electrostatics

electrostatics - Electrostatics Electric charge...

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Unformatted text preview: Electrostatics Electric charge Conservation of charge Insulators & conductors Charging objects Electroscopes Lightning Van de Graff generators Equilibrium problems Grounding Static electricity Coulombs law Systems of charges Electric Charge Just as most particles have an attribute known as mass, many possess another attribute called charge. Charge and mass are intrinsic properties, defining properties that particles possess by their very nature. Unlike mass, there are two different kinds of charge: positive and negative. Particles with a unlike charges attract, while those with like charges repel. Most everyday objects are comprised of billions of charged, but usually there are about the same number of positive charges as negative, leaving the object as a whole neutral. A charged object is an object that has an excess of one type of charge, e.g., more positive than negative. The amount of excess charge is the charge we assign to that object. Conservation of Charge Charged particles can be transferred from one object to another, but the total amount of charge is conserved. Experiments have shown that whenever subatomic particles are transferred between objects or interact to produce other subatomic particles, the total charge before and after is the same (along with the total energy and momentum). Example: An object with 5 excess units of positive charge and another with 2 units of excess negative charge are released from rest and attract each other. (By Newtons 3 rd law, the forces are equal strength, opposite directions, but their accelerations depend on their masses too.) Since there is no net force on the system, their center of mass does not accelerate, and they collide there. As they fall toward each other, electric potential energy is converted to kinetic energy. When contact is made charge may be exchanged but they total amount before and after must be the same. After the collision the total momentum must still be zero. +5-2 +1.5 +1.5 Before After Total charge: +3 Total charge: +3 Conservation of Charge: -decay The stability of the nucleus of an atom depends on its size and its proton-neutron ratio. This instability sometimes results in a radioactive process known as -decay. A neutron can turn into a proton, but in the process an electron (beta particle) is ejected at high speed from the nucleus to conserve charge. A proton can turn into a neutron. In this case the beta particle is an positron (an antielectron: same mass as an electron but a positive charge) to make up for the loss of positive charge of the proton. In either case, charge, momentum, and energy are conserved. SI unit of Charge: the Coulomb Just as we have an SI unit for mass, the kilogram, we have one for charge as well. Its called the coulomb , and its symbol is C....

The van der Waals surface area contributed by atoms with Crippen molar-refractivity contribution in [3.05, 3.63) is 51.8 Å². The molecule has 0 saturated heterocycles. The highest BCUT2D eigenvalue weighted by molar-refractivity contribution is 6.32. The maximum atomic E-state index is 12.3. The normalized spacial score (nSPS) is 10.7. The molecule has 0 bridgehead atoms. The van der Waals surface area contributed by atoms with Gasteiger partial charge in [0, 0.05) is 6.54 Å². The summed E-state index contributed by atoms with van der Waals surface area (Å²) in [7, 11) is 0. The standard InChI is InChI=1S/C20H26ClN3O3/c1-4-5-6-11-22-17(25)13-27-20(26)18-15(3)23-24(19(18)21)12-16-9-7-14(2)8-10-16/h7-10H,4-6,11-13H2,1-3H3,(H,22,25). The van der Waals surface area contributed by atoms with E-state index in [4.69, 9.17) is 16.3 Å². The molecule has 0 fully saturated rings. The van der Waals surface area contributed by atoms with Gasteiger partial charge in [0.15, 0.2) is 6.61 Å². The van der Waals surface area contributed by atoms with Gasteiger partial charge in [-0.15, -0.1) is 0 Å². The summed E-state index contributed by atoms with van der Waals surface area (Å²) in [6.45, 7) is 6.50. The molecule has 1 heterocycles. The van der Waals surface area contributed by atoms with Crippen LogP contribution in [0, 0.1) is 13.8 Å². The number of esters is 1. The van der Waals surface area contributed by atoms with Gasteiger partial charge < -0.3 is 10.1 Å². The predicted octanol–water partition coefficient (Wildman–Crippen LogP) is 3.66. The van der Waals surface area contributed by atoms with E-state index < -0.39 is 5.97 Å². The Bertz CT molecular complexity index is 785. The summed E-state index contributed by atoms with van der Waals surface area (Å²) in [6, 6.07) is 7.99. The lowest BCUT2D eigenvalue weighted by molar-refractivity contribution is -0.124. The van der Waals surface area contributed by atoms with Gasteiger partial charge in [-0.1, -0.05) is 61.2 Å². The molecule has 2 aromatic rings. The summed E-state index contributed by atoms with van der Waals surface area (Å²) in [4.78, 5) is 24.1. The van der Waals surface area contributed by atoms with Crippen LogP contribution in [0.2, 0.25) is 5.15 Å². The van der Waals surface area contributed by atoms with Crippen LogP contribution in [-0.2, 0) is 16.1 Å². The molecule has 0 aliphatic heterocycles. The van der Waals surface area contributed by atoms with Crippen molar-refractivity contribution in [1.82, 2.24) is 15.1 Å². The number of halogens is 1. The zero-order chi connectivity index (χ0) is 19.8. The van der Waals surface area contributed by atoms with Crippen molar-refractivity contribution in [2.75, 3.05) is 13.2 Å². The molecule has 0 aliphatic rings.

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electrostatics - Electrostatics Electric charge...

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